Every October the coastal village of Bloody Bay comes alive as a few thousand people descended upon the Tobago Blue Food Festival to sample inventive dishes, drinks, and desserts, all made from the same main ingredient – dasheen.
The long drive and (usually) inclement weather never hindered the mass migration of certified foodies and curious neophytes. This year, however, presented such unprecedented hurdles in the form of border closures and gathering restrictions, that I had made my peace with the fact that there would be no Blue Food Festival in 2020.
Thankfully, the Tobago Festivals Commission Limited had other (much better) plans. They stepped up and showed out with a virtual experience that may forever change the way the festival is executed.
The event spanned the month of November and included everything from an extempo competition to a scavenger hunt. But the piece de resistance (in my humble opinion) was the Step by Step series, where some of the festival’s veteran cooks led tutorials on how to make their signature dasheen dishes. Needless to say, I tuned into all four episodes!
While the online experience can never replace the real deal, I appreciated this inventive approach, which allowed many Blue Food fans to treat themselves to some of their favourite dasheen dishes – right at home!
If you still need some convincing before you decide to tune in, here are 5 very real reasons why you absolutely need to watch the Tobago Blue Food Festival’s Step by Step series.
Learn to make your own wine!
Whether you’re a certified sommelier or a casual consumer, being able to make your own wine is a convenient skill to have. I love dasheen wine so I felt compelled to tune into episode 1 of the Blue Food Step by Step series where Stacey Herbert and Sherwyn McLeod did an excellent job of walking us through the vinification process. While I won’t be trying my hand at this anytime soon, following along took my tastebuds on a pleasant trip down memory lane to that last sip of Ah Taste of Tobago dasheen wine, which I bought at the festival last year. For those who are up to the challenge though (kudos to you), you can shop the full list of ingredients at Main Ridge Wines.
Step up your chips and dip game
As I step into 2021 I’ve got plans to spend more time in the kitchen and less money on take-out. In order to do that, I need to diversify my cooking portfolio. As such, I was 100% here for guidance on how to make dasheen chips and dip in episode 2 of the Blue Food Step by Step series with Garfield Nedd and Erwin Charles. Prior to this, I’d never tasted dasheen chips but now it’s going to become a staple in my kitchen repertoire. So easy to prepare and delicious to consume (yes, I gave it a go). Bonus: this episode also featured a robust dasheen punch on the side to wash it all down!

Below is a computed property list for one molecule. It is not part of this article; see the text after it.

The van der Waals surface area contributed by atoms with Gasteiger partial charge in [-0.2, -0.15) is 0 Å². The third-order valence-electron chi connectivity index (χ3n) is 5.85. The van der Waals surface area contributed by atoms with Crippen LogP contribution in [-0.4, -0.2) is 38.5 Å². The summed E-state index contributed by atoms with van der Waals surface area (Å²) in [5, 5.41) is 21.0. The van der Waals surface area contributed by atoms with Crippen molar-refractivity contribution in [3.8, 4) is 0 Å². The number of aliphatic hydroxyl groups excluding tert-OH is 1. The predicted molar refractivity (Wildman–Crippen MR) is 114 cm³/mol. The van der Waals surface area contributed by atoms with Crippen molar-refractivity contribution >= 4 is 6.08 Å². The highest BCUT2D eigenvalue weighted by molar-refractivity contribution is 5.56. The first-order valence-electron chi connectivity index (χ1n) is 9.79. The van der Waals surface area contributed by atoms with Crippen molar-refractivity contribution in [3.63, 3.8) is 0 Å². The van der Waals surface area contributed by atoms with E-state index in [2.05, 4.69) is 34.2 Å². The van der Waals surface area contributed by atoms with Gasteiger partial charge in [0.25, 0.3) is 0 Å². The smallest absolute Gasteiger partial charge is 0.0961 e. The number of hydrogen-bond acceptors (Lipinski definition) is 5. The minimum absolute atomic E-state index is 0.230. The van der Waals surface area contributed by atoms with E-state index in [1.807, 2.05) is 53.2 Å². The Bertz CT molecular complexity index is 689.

Put a Blue Food twist on your fave Indian Delicacies
Saheena? Yes please! Pholourie? Absolutely! Now imagine these with a dasheen twist and you’re definitely speaking my food language. Episode 3 of the Step by Step series was chocked full of incredible lessons but the highlight for me was Nicola Gray’s dasheen pholourie and saheena recipes. I’m no gourmand but I love Indian delicacies and this inventive take on traditional treats looked absolutely delicious. Not to diminish the other contributions made in this episode, I’m certain there are many out there who will appreciate the detailed directions on how to make dasheen flour. Plus, everyone can get on board with creating their own dasheen pepper sauce and anchar!
Satisfy your sweet tooth
Fact: I’ve been a fan of Yzanne Williams-Chance since my first Blue Food Festival many moons ago. If you’ve ever tasted her hand you’ll know why! Apart from being a great cook, however, she quite likely holds the most Blue Food Festival titles and is the author of the Taste of Tobago Blue Food Recipe Book. So when I saw she would be sharing some of her recipes for sweet Blue Food treats in the final episode of the Step by Step series, I couldn’t miss it. My top priority: dasheen and mango ice cream. It’s every bit as scrumptious as it sounds and something I’ll attempt in the near future. For the time being, I was content to watch it being made and revisit memories of dasheen ice cream cones of Blue Food’s past.
Take in Local Entertainment
Food is the heart of the Blue Food Festival, but music is undeniably its soul. Live entertainment is very much a part of the event’s DNA and the stage has always showcased Tobago’s biggest talents and rising stars. This year didn’t include a massive production, but the Step by Step series still provided a platform for local artists. Each episode featured different vocalists, namely Camelia Blake, Prince Unique, Aaron King and (my personal favourite), Dejon Saul, all backed by the venerable band, Caribbean in XS. So, if you were disappointed about missing this element of the Blue Food flavour, tuning in will allow you to tap into the festival’s musical vibes.
We may not have gotten the event we anticipated, but I appreciated the new twist on a golden oldie. Even when we’re back on track with (hopefully) a physical Tobago Blue Food Festival 2021, I see great value in this Step by Step series becoming a permanent element in the festival’s blueprint. So, if you haven’t already, be sure to check out the Step by Step series. If you appreciate food and enjoying experimenting in the kitchen, you’re guaranteed to love it!
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